If you use a firewall with fewer than four ports, you will need an additional Ethernet switch to perform installation and maintenance tasks with the Admin Workstation without disconnecting one of your servers.

Labeling Equipment

As you have probably noticed by now, a SecureDrop installation has a plethora of components. Some of these components can be hard to tell apart; for example, if you buy 3 of the same brand of USB sticks to use for the Admin Workstation, Journalist Workstation, and Secure Viewing Station, they will be indistinguishable from each other unless you label them. We recommend buying some labeling equipment up front so you can label each component as you provision it during the installation process.

There is a multitude of options for labeling equipment. We’ve had good results with small portable labelmakers, such as the Brother P-Touch PT-210 or the Epson LabelWorks LW-300. We like them because they produce crisp, easy-to-read labels, and it’s easy to customize the size of the label’s text, which is great for clearly labeling both large components (like computers) and small components (like USB sticks).

If you do not have a label maker available but have an inkjet printer available to you, it may also be possible to print and cut out labels using adhesive-backed paper and some scissors. These are some labels designed by our team which may be used for labeling:

Specific Hardware Recommendations

Application and Monitor Servers

We currently recommend Intel 7- and 8-series NUCS for SecureDrop servers.


If using non-recommended hardware, ensure you remove as much extraneous hardware as physically possible from your servers. This could include: speakers, cameras, microphones, fingerprint readers, wireless, and Bluetooth cards.

The Intel NUC (Next Unit of Computing) is an inexpensive, quiet, low-power device that can be used for the SecureDrop servers. There are a variety of models to choose from.

NUCs typically come as kits, and some assembly is required. You will need to purchase the RAM and hard drive separately for each NUC and insert both into the NUC before it can be used. We recommend:

  • 2x 240GB SSDs (2.5” or M.2, depending on your choice of kit)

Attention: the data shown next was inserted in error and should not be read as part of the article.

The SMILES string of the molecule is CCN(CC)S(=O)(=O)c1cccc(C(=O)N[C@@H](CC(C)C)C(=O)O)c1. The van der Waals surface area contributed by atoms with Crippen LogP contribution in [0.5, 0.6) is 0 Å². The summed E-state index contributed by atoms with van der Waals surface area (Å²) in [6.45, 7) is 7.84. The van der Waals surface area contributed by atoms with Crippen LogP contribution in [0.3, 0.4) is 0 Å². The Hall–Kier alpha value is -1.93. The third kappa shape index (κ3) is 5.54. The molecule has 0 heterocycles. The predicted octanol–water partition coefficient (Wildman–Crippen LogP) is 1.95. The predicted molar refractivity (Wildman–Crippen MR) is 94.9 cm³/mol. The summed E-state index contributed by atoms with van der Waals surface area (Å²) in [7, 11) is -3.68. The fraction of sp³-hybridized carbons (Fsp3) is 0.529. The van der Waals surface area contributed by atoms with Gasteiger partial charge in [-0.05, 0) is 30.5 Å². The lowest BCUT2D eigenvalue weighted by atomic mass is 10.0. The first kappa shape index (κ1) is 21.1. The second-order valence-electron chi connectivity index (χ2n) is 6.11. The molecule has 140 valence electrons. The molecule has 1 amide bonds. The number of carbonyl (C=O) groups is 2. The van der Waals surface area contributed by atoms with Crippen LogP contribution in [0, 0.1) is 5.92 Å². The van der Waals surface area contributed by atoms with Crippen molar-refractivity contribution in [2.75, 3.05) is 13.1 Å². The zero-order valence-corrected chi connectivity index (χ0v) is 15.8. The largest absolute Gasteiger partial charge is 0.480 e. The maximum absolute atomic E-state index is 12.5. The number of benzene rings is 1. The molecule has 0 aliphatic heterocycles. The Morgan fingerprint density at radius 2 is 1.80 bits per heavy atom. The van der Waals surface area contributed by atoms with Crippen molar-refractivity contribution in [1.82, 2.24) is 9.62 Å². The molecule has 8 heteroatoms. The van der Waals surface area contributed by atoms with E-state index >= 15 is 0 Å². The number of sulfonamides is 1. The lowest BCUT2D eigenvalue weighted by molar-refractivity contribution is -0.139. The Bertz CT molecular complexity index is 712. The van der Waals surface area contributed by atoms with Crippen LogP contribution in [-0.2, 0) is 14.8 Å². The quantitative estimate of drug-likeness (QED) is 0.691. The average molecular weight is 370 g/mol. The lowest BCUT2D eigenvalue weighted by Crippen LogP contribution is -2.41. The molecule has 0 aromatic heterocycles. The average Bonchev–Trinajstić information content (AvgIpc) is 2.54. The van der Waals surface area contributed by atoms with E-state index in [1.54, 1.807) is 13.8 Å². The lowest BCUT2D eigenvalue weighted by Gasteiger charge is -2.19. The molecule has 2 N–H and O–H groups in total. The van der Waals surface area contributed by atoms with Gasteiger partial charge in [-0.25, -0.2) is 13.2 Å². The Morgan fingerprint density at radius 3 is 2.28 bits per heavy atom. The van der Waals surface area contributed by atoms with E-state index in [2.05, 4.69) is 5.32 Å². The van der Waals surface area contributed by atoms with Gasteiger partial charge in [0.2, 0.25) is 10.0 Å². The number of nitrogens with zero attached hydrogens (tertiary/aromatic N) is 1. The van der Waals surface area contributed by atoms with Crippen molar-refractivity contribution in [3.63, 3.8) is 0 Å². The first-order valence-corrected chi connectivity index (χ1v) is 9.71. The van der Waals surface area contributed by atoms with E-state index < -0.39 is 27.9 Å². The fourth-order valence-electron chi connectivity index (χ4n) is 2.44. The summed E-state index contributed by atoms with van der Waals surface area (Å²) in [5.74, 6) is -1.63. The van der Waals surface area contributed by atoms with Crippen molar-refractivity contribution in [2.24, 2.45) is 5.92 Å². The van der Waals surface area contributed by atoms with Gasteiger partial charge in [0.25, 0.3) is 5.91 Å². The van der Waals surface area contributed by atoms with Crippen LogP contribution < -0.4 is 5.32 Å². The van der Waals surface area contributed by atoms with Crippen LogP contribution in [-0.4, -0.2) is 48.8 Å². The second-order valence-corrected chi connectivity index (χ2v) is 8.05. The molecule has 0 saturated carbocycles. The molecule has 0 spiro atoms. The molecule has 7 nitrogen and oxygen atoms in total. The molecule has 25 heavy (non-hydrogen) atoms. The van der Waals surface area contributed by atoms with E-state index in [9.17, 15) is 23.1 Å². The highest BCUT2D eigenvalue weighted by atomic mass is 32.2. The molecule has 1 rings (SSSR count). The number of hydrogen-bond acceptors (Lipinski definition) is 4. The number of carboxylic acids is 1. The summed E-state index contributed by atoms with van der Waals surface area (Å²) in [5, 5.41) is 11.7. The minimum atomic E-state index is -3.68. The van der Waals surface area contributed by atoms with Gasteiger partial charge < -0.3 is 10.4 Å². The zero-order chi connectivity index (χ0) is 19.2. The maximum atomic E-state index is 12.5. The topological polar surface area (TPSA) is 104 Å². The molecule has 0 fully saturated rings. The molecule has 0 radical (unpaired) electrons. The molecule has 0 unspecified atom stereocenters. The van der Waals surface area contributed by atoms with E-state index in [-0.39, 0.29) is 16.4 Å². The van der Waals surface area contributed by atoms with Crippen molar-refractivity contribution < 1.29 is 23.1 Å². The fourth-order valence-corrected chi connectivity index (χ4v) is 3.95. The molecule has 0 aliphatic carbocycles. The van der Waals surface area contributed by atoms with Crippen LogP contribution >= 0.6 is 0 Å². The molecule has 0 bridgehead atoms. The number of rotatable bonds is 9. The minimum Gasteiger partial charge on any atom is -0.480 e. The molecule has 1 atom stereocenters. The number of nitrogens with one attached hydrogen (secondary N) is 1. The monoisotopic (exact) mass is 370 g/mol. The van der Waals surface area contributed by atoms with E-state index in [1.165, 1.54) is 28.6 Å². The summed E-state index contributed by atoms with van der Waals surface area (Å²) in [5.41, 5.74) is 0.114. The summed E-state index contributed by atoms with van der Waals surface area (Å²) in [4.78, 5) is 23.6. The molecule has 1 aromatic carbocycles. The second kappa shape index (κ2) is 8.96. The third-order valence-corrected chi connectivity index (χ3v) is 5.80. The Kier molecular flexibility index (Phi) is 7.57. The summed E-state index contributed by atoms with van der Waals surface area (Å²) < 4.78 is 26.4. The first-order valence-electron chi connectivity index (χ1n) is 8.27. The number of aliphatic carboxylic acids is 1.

• 1x memory kit of compatible 2x8GB sticks - You can put one 8GB memory stick in each of the servers.

Intel 8th-gen NUC

We have tested and can recommend the NUC8i5BEK. It provides a single storage option: an M.2 NVMe or SATA SSD.


The Ubuntu 16.04 install kernel does not support the NUC8’s built-in Ethernet NIC, so a 16.04-compatible USB Ethernet adaptor is required for the OS installation. The Ethernet adaptor will not be needed after the installation is complete, as SecureDrop’s custom kernel does support the built-in NIC.

For more information on the NUC8-specific steps required during the OS install, see Enabling Network Support for the NUC8i5BEK.

The NUC8i5BEK has soldered-on wireless components, which cannot easily be removed. For security reasons, we recommend that you take the following steps to disable wireless functionality:

  • before installation of the RAM and storage, disconnect the wireless antennae leads:

NUC8 leads

  • before the initial OS installation, boot into the BIOS by pressing F2 at startup, navigate to Advanced > Devices > Onboard Devices, and disable unwanted hardware - everything except LAN:

NUC8 VisualBIOS1

  • navigate to Advanced > Security in the BIOS and disable SGX support, which is not used by SecureDrop and may be targeted by active CPU exploits:

NUC8 VisualBIOS2

  • navigate to Advanced > Boot > Secure Boot and uncheck the Secure Boot checkbox:

NUC8 VisualBIOS SecureBoot

Enabling Network Support for the NUC8i5BEK

The Ubuntu 16.04 installer uses a 4.4-series Linux kernel, which does not include support for the NUC8-series built-in NIC. In order to complete the Ubuntu OS install on the SecureDrop servers, a USB Ethernet adaptor that is supported by the install may be used. The adaptor should not be used as part of the final system setup, however. Instead, before installing SecureDrop, the Ubuntu kernel should be updated to a version with support for the built-in NIC, and the network configuration should be updated to use it instead of the USB adaptor.

To do so, after rebooting the server following the initial Ubuntu install, follow the steps below:

  1. Log in at the console as the admin user created during the initial install.

  2. Verify that the server is using a 4.4-series kernel with the command uname -r.

  3. Check the USB adaptor’s interface name with the command ip link show - it should list two network interfaces: the loopback device lo, and an interface with a longer name - the latter is the USB adaptor’s interface name.

  4. Upgrade to the Ubuntu 16.04 HWE kernel using the following commands:

    sudo apt-get update
    sudo apt-get dist-upgrade
    sudo apt install --install-recommends linux-generic-hwe-16.04